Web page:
Is there a Deadline to Complete Probate?

29 May 2019

A Personal Representative is allowed 365 days to administer the estate and distribute the deceased's assets to the Beneficiaries. This is called the Executor's Year. However, this isn't a strict deadline and complex Estates often take longer than this to complete. Providing that the person doing the work is acting in good faith and can justify the delay then this is unlikely to be an issue.

It is worth noting, however, that there are still some strict Inheritance Tax and other deadlines which must be met during the Estate administration.

What Needs to Be Done during Probate?

Probate can be a complex and time consuming process, involving a significant amount of legal, tax and administrative work. The main Executor / Administrator duties that need to be carried out include:

  • Valuing the Estate
  • Calculating Inheritance Tax liability
  • Liaising with HM Revenue & Customs and paying Inheritance Tax
  • Contacting beneficiaries
  • Applying for the Grant of Representation
  • Collecting in the assets and selling or transferring these
  • Settling outstanding debts
  • Preparing the Estate accounts
  • Distributing the remaining Estate to the beneficiaries

It's important to bear in mind that whoever carries out this work can be held personally liable for any mistakes made. So, while deadlines do need to be met, it's important not to rush these steps.

When Should Probate Begin?

There's no definitive rule on how soon after death Probate should be started, but it's a good idea to begin this process as soon as you feel able to do so. You may find that you are unable to deal with any of the deceased's assets until you have obtained the Grant of Representation from the Probate Registry, and this can often take around 3 months to process, sometimes longer.

Some things that will need to be done straight after the death include registering the death, securing the property (if it's empty), contacting insurers to check that policies are still valid and notifying organisations such as the deceased's bank and the Department for Work and Pensions (DWP).

The Executors Year Explained

The person responsible for carrying out Probate is called the Executor (if the deceased left a Will) or the Administrator (if they didn't). The law, sets out an acceptable timeframe for the Executor or Administrator to finalise the administration of an estate and distribute to the Beneficiaries. This is what the Executor's Year refers to. After the Executor's Year has expired interest will become payable on any outstanding legacies.

Sometimes, however, it's simply not possible to complete the Estate administration within this timeframe. There may be an ongoing claim being investigated by the DWP, for example, or there could be delays in the sale of a property. Providing the Executor or Administrator can justify these delays and demonstrate that they are acting in the best interests of the Estate, then this is unlikely to be called into question.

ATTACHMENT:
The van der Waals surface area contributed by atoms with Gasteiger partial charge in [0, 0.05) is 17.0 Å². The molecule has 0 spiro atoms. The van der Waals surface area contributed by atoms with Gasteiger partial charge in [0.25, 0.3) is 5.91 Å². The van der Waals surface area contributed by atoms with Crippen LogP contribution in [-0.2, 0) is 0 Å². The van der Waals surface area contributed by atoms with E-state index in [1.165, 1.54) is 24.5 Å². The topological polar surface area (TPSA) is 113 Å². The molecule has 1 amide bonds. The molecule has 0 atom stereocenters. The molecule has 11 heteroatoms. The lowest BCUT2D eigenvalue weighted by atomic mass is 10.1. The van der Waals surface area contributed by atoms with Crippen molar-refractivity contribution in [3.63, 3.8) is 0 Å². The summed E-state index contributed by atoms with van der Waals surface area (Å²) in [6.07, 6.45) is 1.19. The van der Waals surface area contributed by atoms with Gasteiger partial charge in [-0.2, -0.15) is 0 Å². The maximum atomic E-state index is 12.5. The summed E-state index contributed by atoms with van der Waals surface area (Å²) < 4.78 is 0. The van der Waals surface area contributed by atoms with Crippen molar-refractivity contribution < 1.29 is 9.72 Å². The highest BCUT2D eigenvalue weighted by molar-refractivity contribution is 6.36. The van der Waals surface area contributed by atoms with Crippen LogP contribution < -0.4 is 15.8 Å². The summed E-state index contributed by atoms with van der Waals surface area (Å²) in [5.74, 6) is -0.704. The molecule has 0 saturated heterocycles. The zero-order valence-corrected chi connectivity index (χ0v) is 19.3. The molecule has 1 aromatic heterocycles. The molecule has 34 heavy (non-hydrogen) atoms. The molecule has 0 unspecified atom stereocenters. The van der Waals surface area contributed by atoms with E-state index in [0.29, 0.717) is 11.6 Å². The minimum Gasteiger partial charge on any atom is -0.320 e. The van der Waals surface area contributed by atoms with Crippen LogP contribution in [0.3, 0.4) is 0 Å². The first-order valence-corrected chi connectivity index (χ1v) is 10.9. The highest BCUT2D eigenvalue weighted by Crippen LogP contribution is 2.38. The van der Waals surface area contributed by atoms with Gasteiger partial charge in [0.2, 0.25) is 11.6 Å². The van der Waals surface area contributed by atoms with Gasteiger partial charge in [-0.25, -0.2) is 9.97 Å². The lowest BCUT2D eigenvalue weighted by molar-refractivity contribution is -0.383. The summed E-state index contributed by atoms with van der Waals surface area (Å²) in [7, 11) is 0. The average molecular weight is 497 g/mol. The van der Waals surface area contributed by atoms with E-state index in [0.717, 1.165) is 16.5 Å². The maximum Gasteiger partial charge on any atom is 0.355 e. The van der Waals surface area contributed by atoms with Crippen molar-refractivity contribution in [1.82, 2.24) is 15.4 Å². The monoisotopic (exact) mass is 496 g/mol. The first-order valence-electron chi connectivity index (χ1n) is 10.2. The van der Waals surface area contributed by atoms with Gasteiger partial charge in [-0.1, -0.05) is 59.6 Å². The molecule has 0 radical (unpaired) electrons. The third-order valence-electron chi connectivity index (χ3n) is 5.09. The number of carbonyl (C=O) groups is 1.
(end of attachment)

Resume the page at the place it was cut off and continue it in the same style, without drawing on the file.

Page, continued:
If a beneficiary feels that there are unjustified delays during the Estate administration, they are legally entitled to make a claim against the Executor or Administrator. This could ultimately result in the Court removing the Executor or Administrator from their role and appointing a replacement.

Meeting Inheritance Tax and Other Deadlines

When an application is made to the Probate Registry for a Grant of Representation, then an Inheritance Tax form will need to be submitted with this application. This will include a calculation of the value of the Estate as well as a calculation of any Inheritance Tax that is due.

If Inheritance Tax is payable, then this will need to be paid (or partially paid) by the end of the sixth month after the death. If this deadline is missed, HM Revenue & Customs will charge interest on the outstanding amount up until it is paid.

If there is a chance that any of the Estate's beneficiaries may want to alter or redirect their share of the inheritance, then there's another deadline to consider. In order to redirect a share in the Estate, a Deed of Variation will need to be drawn up. This can be done at any time after the death, but it will need to be signed within 2 years of the death. If it is signed after this point, then it will not be treated as valid for Inheritance Tax purposes, which can have significant implications on the Estate's Inheritance Tax liability.

Professional Probate Support

If you're concerned about the amount of work involved in Probate, you can instruct a Probate Specialist to take care of the Estate administration on your behalf. With our Probate Complete Service, our Probate Specialists can take care of all of the legal, tax and administrative work on your behalf, ensuring that all deadlines are met along the way.

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